Washington, DC – The Republican leadership in Congress has moved to stall until next year a broadly supported congressional resolution aimed at ending the United States‘ support for Saudi Arabia‘s bombing campaign in Yemen.
The move came as part of a tight procedural vote on Wednesday in the US House of Representatives on an $837bn, five-year agriculture bill.
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Tucked within the rules governing the bill is a provision that says the War Powers Resolution, which fast-tracks certain bills, won’t apply to any resolution related to Yemen for the rest of this Congress.
The move will effectively block the House from taking up any bill on Yemen this year, even if one makes it through the Senate. The House is expected to pass the farm bill later on Wednesday.
The 206-203 House vote is a temporary win for President Donald Trump who has advanced a policy of US support for the Saudi Arabia in Yemen and its wider, regional standoff with Iran. Trump has avoided blaming Saudi Crown Prince Mohammed bin Salman for the murder of writer Jamal Khashoggi while members of Congress say US intelligence clearly points to the Saudi leader.
Advocates of the resolution to end the US involvement in Yemen decried the Republican action.
“The only reason the leadership is doing this is because they know that there are dozens of Republicans who will stand with Democrats to stop the killing in Yemen,” said Representative Ro Khanna, a California Democrat, whose party will control the House in the newly elected Congress.
“I urge my colleagues to look at the pictures of five-year-old, seven-year-old kids starving to death. A Yemeni child is dying every 10 minutes. They tell us to wait until January. That would mean thousands of more Yemeni kids dead,” Khanna said.
The Khashoggi murder sparked outrage in Washington and brought renewed attention to the humanitarian crisis in Yemen. CIA Director Gina Haspel, who travelled to Turkey to review evidence of the Khashoggi killing, briefed House leaders behind closed doors earlier on Wednesday.
House Republicans said a closed-door briefing by US secretaries of Defense and State scheduled for Thursday would give members of Congress an opportunity to review and discuss the situation in Yemen with senior Trump officials.
Undercuts debate in Senate
The House action on Wednesday effectively undercuts the debate over Yemen in the Senate where a bipartisan majority voted 63-47 earlier this month on a preliminary procedure to advance the measure blocking US military action in Yemen.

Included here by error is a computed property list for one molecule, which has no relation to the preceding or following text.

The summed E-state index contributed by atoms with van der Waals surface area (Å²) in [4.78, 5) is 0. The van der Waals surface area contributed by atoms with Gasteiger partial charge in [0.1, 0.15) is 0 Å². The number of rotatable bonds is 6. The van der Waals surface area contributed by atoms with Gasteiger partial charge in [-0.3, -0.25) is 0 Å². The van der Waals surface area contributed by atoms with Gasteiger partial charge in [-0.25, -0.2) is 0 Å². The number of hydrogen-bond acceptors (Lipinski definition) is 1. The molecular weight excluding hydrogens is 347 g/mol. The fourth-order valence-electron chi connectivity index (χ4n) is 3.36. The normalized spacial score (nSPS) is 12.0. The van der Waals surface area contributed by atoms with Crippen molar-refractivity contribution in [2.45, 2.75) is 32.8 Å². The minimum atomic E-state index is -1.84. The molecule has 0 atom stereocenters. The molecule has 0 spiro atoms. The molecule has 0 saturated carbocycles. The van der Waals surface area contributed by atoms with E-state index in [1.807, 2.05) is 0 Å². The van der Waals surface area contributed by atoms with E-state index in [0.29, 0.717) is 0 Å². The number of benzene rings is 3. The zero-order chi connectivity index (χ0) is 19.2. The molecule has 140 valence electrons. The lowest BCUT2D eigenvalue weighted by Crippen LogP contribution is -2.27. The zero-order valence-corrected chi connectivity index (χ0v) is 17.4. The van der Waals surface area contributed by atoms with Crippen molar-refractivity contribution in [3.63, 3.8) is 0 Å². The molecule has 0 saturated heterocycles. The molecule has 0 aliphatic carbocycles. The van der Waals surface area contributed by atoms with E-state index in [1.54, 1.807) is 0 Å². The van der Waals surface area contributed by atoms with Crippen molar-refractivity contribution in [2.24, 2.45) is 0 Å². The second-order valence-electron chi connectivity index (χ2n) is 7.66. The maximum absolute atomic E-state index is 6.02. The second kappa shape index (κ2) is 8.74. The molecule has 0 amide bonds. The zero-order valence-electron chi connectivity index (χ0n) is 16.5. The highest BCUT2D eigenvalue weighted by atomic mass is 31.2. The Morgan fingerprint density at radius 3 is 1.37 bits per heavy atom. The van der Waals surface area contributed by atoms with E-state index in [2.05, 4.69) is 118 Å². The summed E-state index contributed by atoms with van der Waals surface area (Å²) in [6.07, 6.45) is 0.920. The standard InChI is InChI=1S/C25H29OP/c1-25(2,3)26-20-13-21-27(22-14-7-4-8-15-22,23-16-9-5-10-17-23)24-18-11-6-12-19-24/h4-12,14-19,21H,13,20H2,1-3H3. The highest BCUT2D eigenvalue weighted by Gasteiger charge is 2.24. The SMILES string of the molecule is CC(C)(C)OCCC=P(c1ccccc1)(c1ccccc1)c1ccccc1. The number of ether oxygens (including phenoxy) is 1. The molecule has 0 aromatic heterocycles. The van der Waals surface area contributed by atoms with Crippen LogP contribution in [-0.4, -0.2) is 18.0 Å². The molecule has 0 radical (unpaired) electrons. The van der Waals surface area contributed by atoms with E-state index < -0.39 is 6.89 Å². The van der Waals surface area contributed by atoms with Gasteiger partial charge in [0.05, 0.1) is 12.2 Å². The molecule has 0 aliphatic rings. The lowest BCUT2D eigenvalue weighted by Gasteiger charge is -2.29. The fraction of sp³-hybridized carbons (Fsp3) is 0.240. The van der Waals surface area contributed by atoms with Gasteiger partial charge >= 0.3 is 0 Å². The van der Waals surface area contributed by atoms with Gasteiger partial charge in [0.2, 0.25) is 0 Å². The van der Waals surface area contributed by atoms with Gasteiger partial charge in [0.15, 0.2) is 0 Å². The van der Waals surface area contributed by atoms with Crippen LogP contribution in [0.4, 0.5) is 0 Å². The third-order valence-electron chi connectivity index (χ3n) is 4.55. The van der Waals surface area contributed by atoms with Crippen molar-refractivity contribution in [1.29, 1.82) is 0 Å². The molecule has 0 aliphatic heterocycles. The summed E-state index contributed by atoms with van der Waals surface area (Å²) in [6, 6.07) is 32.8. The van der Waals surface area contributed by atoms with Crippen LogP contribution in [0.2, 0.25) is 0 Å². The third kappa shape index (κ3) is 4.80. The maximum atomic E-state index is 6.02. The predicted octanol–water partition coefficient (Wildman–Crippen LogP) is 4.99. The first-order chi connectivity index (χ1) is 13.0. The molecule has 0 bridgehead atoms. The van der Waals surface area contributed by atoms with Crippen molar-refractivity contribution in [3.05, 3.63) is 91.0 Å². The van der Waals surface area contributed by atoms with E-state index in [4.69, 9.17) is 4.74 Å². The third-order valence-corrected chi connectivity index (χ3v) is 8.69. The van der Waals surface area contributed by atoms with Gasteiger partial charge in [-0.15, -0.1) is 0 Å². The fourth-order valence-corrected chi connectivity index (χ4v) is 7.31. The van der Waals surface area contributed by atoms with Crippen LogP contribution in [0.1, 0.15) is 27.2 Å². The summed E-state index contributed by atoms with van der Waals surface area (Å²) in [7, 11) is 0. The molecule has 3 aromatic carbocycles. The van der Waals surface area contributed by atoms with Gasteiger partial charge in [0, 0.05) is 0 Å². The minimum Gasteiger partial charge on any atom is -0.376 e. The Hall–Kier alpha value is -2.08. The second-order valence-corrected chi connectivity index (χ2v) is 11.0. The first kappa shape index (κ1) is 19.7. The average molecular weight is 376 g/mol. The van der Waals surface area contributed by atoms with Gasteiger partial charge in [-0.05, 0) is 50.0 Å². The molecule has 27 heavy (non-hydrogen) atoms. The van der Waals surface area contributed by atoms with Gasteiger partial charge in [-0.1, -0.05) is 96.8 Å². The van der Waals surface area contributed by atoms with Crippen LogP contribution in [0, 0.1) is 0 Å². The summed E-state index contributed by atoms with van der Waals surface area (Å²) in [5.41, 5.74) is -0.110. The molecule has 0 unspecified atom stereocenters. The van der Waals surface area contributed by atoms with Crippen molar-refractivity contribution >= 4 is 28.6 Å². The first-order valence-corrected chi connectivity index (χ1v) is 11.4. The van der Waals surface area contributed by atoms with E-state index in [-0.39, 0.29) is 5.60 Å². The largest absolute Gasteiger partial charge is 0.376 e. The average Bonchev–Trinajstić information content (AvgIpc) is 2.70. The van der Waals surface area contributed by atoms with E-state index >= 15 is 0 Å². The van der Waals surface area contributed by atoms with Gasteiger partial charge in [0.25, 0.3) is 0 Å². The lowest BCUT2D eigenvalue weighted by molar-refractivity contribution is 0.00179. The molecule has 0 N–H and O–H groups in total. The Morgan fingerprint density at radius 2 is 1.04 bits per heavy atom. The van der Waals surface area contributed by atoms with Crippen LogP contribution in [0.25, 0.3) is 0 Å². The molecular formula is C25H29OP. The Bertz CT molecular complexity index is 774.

Outgoing Speaker of the House Paul Ryan, who is retiring from Congress, had said he would support the Trump White House and oppose the measure on Yemen.
Meanwhile, the Senate voted on Wednesday to move ahead with a resolution on Yemen. Any final vote in the Senate, however, would be seen as largely symbolic because of the House measure.
While some Republicans in the Senate are in favour of the Yemen resolution, Majority Leader Mitch McConnell and most other Republicans prefer senators vote on separate measures condemning Saudi Arabia for the Khashoggi murder and expressing non-binding sentiment against the US support for Saudi conduct of the war in Yemen.
“Members on both sides have legitimate concerns about the war in Yemen, about the US interest, and especially about the horrible plight of Yemeni citizens caught in the crossfire,” said Senate Majority Leader Mitch McConnell, a Kentucky Republican whose party retains control of the Senate in the next Congress.
“I think every single member of this body shares grave concerns about the murder of Khashoggi and wants accountability. We also want to preserve a 70-year partnership between the United States and Saudi Arabia and we want to ensure it continues to serve American interests and stabilises a dangerous and critical region,” McConnell said.
On November 9, the US military announced it was suspending aerial refuelling of Saudi and UAE jets engaged in bombings over Yemen. More than 10,000 civilians have died in the war, according to the United Nations. Rights groups and monitors estimate the death toll to be much higher.
The Yemen plan was offered in both chambers of Congress by proponents under rules established by the War Powers Act of 1973, a Vietnam War-era law designed to check the US president’s ability to deploy American forces without approval by Congress.